The elemental composition of the materials reveals the presence of potentially hazardous chemicals, such as metals, and also allows researchers to infer the possible presence of toxic chemicals or materials, including brominated, chlorinated, or phosphorus-based flame retardants and polyvinyl chloride (PVC). There are a number of chemicals of concern that cannot be detected by this technology.
The levels of lead, cadmium, chlorine, and other elements shown in this website are those reported by the HDXRF analyzer manufactured by X-Ray Operating Systems. Our testing methodology uses standards with known levels of certain elements to check the accuracy of the analyzer in one type of matrix material. However, the products we tested are made of many different types of materials, in some cases even within the same product. A multi-component or multi-layered sample may interfere with the analyzer's ability to quantify the elements accurately. When the component materials in a sample are not homogeneous, the test results may vary depending on the orientation between the object under test and the testing device.
Therefore, the levels we report provide a general indication of the levels in the products in order to guide consumers on product choices. More exhaustive testing with XRF, as well as laboratory testing, could provide more detailed findings on the levels of elements and associated compounds.
Fourier Transform Infrared Spectroscopy (FTIR)
The Healthy Stuff Lab uses a Nicolet iS5 FTIR spectrometer with a single-bounce diamond attenuated total reflection (ATR) accessory to analyze the composition of a wide variety of polymeric and natural materials. The method complements XRF because it identifies molecular structure rather than individual elements. Absorbance spectra are collected from 4000-500 cm-1 with 4 cm-1 resolution averaging 12-16 scans using Omnic software. No smoothing or atmospheric suppression is applied to the spectra.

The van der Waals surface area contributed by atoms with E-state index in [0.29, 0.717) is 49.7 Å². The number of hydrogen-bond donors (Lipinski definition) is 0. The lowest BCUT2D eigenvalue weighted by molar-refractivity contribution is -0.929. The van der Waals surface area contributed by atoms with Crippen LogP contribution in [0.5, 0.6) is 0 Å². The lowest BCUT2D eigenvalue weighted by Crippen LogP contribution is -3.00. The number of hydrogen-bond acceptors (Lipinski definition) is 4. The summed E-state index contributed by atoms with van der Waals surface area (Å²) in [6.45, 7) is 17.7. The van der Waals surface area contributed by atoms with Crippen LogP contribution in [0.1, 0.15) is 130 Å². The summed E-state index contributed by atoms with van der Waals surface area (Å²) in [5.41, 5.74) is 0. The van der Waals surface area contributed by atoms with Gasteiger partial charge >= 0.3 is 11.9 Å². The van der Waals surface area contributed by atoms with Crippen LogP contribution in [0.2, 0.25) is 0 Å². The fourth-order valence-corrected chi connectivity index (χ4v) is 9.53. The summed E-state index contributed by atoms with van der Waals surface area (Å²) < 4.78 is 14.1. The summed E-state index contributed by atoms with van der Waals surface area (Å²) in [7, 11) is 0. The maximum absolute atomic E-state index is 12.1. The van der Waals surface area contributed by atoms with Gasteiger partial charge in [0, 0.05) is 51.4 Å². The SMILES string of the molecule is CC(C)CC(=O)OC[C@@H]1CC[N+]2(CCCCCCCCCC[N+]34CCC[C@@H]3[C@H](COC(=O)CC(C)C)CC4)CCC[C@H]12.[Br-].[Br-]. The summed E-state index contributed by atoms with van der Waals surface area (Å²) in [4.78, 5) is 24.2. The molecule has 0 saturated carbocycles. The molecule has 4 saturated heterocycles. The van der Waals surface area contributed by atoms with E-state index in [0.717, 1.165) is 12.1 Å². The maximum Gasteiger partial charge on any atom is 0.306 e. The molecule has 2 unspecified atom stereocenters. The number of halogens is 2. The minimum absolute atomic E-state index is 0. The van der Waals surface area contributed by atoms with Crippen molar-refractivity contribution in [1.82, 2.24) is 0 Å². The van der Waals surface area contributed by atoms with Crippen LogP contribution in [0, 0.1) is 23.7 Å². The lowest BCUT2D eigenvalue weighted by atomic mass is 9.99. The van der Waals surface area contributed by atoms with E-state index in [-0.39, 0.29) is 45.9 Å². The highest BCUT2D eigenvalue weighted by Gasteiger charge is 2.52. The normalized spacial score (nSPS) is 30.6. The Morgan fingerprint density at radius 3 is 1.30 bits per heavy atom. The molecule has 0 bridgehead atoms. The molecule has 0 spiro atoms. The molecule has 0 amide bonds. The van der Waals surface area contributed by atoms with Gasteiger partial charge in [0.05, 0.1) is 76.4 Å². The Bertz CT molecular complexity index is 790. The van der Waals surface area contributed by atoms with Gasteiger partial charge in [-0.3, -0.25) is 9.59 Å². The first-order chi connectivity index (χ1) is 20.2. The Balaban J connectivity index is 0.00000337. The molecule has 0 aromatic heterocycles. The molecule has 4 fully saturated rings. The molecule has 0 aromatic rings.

We use a combination of visual inspection of the spectral data and match searching within FTIR libraries both purchased (c. 2008 Thermo Fisher Scientific) and obtained in-house. Omnic Specta software was used to help identify some multi-component samples. Regardless of the software, to determine a positive match we required visually apparent alignment of key peaks in the experimental spectrum with a known spectrum. Interpreting the data requires a trained spectroscopist to assess the closeness of matches to library and reference spectra.
The majority of samples we test with FTIR are polymeric materials or polymeric coatings, such as food can interior coatings and nonstick cooking pan coatings. In addition to identifying the main material (the "matrix") we can identify many intentionally added chemicals including plasticizers such as phthalates and alternatives, slip and mold release agents, certain antioxidants, phosphorus-based flame retardants, chlorinated organophosphate flame retardants, talc, carbon black, and calcium carbonate. In thermal paper cash register receipts, the method can detect bisphenol A, bisphenol S and alternative developers.
FTIR provides a rapid and low-cost analysis without extensive sample preparation. The main downside is a high limit of detection for additives. In a real-world flexible PVC item, for example, plasticizer levels must be at least approximately 1% by mass to be detected. Lower levels can be detected in certain cases.